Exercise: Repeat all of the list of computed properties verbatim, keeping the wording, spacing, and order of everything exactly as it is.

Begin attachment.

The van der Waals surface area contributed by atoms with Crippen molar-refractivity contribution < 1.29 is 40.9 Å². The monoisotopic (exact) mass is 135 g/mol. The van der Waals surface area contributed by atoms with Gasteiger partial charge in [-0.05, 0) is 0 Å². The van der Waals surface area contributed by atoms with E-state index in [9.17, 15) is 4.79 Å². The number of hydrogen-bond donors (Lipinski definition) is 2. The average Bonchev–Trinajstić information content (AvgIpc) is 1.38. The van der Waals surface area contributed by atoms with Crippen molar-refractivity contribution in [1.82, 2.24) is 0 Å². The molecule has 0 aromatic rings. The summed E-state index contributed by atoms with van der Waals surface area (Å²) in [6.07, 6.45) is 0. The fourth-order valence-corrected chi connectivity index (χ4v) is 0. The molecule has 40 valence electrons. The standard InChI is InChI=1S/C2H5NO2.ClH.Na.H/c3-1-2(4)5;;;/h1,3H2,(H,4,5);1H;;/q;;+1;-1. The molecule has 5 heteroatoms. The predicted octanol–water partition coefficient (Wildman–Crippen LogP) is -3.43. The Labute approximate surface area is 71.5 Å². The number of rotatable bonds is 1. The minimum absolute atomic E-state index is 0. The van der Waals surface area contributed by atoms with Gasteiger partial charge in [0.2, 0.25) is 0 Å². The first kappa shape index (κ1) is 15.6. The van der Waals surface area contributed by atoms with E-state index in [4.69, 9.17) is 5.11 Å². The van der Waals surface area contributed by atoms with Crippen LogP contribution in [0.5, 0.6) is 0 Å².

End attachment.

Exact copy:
The van der Waals surface area contributed by atoms with Crippen molar-refractivity contribution < 1.29 is 40.9 Å². The monoisotopic (exact) mass is 135 g/mol. The van der Waals surface area contributed by atoms with Gasteiger partial charge in [-0.05, 0) is 0 Å². The van der Waals surface area contributed by atoms with E-state index in [9.17, 15) is 4.79 Å². The number of hydrogen-bond donors (Lipinski definition) is 2. The average Bonchev–Trinajstić information content (AvgIpc) is 1.38. The van der Waals surface area contributed by atoms with Crippen molar-refractivity contribution in [1.82, 2.24) is 0 Å². The molecule has 0 aromatic rings. The summed E-state index contributed by atoms with van der Waals surface area (Å²) in [6.07, 6.45) is 0. The fourth-order valence-corrected chi connectivity index (χ4v) is 0. The molecule has 40 valence electrons. The standard InChI is InChI=1S/C2H5NO2.ClH.Na.H/c3-1-2(4)5;;;/h1,3H2,(H,4,5);1H;;/q;;+1;-1. The molecule has 5 heteroatoms. The predicted octanol–water partition coefficient (Wildman–Crippen LogP) is -3.43. The Labute approximate surface area is 71.5 Å². The number of rotatable bonds is 1. The minimum absolute atomic E-state index is 0. The van der Waals surface area contributed by atoms with Gasteiger partial charge in [0.2, 0.25) is 0 Å². The first kappa shape index (κ1) is 15.6. The van der Waals surface area contributed by atoms with E-state index in [4.69, 9.17) is 5.11 Å². The van der Waals surface area contributed by atoms with Crippen LogP contribution in [0.5, 0.6) is 0 Å².